The Local Initiatives Support Corporation (LISC) is a community development organization that has been helping create a better future for over 7 million Americans for the past 35 years. Established in 1979 by executives from the Ford Foundation, it now has 31 local offices and a rural program that reach 44 states and 1400 counties. LISC takes a holistic approach to its mission, believing that housing, business, jobs, education, safety, and health are all essential ingredients for neighborhood revitalization. LISC also believes that no one knows what a community needs better than its own local leaders and community members themselves. Therefore empowerment comes not just from providing external aid, but developing internal resources as well.
While much of the financial support LISC provides is through lending and equity investing, they do make grants available in the following areas:
- Organizational development grants - help community organizations with internal capacity building.
- Strategic planning grants - help with the cost of new programs.
- Project grants - help with the cost of real estate development.
- Other grants - help with the cost of training, consultants and award programs.
Selected LISC Programs
The following are selected programs available through LISC and their partners for projects in low-income, disadvantaged and underserved communities. With the exception of the NFL Foundation Grassroots Program, all applications are accepted on a rolling basis. Interested parties for these programs and other offerings should contact their local LISC office.
National Football League Foundation (NFL): NFL Foundation Grassroots Program
Technical and financial assistance is made available to improve accessibility to local football fields in low and moderate income neighborhoods and sustain open spaces for community use. Eligible applicants are nonprofits and school districts. Proposal is due 10/16/2017.
Loans for Education: Child Care Centers
Working parents need low-cost child care to thrive economically. This loan program finances early childhood centers with affordable rates. Eligible applicants are nonprofits and the private sector.
Loans for Health: Healthy Food
Making federally designated food deserts bloom is the aim of this program which finances projects that increase availability of healthy food through retail food outlets and food co-ops. Eligible applicants are nonprofits and the private sector.
Loans for Housing: Rental Housing
This program invests in the preservation and development of affordable multifamily rental and market rate housing. Eligible applicants are nonprofits and the private sector.
Loans for Health: Health Care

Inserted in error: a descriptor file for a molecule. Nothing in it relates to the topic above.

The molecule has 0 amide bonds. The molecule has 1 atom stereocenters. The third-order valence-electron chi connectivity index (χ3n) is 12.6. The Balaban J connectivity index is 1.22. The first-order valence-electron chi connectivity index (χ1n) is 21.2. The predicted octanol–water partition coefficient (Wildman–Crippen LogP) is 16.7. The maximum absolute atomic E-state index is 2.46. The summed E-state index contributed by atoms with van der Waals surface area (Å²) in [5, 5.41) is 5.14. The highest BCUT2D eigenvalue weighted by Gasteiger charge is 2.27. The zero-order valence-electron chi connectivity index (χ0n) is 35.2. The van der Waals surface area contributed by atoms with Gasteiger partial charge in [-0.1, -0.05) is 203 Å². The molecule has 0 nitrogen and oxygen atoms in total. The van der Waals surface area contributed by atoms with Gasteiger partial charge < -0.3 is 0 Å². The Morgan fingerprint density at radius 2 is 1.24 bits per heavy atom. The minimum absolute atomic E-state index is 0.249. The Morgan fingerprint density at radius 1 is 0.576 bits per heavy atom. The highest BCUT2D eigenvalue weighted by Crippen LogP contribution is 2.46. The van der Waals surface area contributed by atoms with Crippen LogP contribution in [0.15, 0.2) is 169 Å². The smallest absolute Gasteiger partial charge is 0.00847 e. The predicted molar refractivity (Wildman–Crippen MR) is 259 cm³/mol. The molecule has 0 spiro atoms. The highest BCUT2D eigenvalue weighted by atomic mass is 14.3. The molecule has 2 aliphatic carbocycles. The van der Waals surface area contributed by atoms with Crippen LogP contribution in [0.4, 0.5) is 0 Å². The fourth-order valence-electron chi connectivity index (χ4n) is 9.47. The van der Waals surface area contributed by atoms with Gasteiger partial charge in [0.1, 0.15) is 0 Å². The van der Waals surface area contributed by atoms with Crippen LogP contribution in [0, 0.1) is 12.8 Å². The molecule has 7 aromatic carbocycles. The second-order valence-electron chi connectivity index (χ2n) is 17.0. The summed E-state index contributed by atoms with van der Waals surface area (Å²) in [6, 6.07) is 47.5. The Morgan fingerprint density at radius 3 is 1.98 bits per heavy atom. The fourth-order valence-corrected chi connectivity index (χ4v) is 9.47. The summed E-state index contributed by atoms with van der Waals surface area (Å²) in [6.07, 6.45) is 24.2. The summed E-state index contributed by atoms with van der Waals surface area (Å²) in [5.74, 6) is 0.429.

Loans are available for community-based health care facilities. Eligible applicants are local government, tribal organizations, academic institutions, nonprofits.
Loans for Education: Charter Schools
This program backs high quality charter schools in order to provide more educational choice to parents in areas with historically under performing school districts. Eligible applicants are schools/school districts, the private sector, and nonprofits.
Growing Rural Communities Fund
This fund helps leverage New Markets Tax Credit equity with additional capital to finance projects that can not secure traditional lending opportunities because of their size and location. Eligible projects include office, retail, mixed-use, industrial, health care, or other commercial or nonprofit use. Eligibility is limited to projects within the continental U.S. with a low-income, non-metro census track.
LISC believes in evidence-based practice. In their report "Building Sustainable Communities" by Christopher Walker, they offer initial research from four case studies that offer promising results :
- Olneyville, RI - revitalizing existing neighborhoods with affordable housing, art galleries, street improvement, and park face lifts helped this deindustrialized town retain residents.
- North Philadelphia - rehabilitating blighted neighborhoods, demolishing condemned buildings, and converting abandoned lots to parking lots and community gardens may have helped lead to better employment numbers in LISC neighborhoods.
- The Quad Communities of Chicago - redeveloping a commercial corridor, removing antiquated public housing, encouraging farmer's markets, business improvement, arts and culture have contributed to a decrease in crime and business vacancy rates and an increase in access to health care and educational opportunities.
- Southeast Indianapolis - renovating housing and business districts, as well as creative placemaking with arts, entertainment, and the linking of the Cultural Trail bike and pedestrian network have assisted a commercial resurgence.
For more information on what LISC is doing, visit:
Their impact page: http://www.lisc.org/about-us/impact/
Their YouTube channel: https://www.youtube.com/user/localinitiatives